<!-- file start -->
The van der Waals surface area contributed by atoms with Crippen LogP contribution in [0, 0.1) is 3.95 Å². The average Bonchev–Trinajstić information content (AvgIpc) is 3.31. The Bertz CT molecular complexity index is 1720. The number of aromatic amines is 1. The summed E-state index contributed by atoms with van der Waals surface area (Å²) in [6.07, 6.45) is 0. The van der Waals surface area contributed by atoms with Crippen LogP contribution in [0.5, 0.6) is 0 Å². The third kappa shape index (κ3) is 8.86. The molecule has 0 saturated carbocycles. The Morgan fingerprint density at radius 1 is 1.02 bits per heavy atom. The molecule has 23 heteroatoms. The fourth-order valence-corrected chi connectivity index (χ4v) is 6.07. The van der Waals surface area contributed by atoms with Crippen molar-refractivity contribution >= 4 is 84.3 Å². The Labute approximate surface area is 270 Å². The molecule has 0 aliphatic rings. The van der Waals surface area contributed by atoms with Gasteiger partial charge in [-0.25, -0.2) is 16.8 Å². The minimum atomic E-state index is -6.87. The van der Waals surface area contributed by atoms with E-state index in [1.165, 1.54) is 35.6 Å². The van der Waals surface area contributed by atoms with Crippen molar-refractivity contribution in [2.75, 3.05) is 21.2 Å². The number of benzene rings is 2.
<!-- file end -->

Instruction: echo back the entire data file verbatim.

The van der Waals surface area contributed by atoms with Crippen LogP contribution in [0, 0.1) is 3.95 Å². The average Bonchev–Trinajstić information content (AvgIpc) is 3.31. The Bertz CT molecular complexity index is 1720. The number of aromatic amines is 1. The summed E-state index contributed by atoms with van der Waals surface area (Å²) in [6.07, 6.45) is 0. The van der Waals surface area contributed by atoms with Crippen LogP contribution in [0.5, 0.6) is 0 Å². The third kappa shape index (κ3) is 8.86. The molecule has 0 saturated carbocycles. The Morgan fingerprint density at radius 1 is 1.02 bits per heavy atom. The molecule has 23 heteroatoms. The fourth-order valence-corrected chi connectivity index (χ4v) is 6.07. The van der Waals surface area contributed by atoms with Crippen molar-refractivity contribution >= 4 is 84.3 Å². The Labute approximate surface area is 270 Å². The molecule has 0 aliphatic rings. The van der Waals surface area contributed by atoms with Gasteiger partial charge in [-0.25, -0.2) is 16.8 Å². The minimum atomic E-state index is -6.87. The van der Waals surface area contributed by atoms with E-state index in [1.165, 1.54) is 35.6 Å². The van der Waals surface area contributed by atoms with Crippen molar-refractivity contribution in [2.75, 3.05) is 21.2 Å². The number of benzene rings is 2.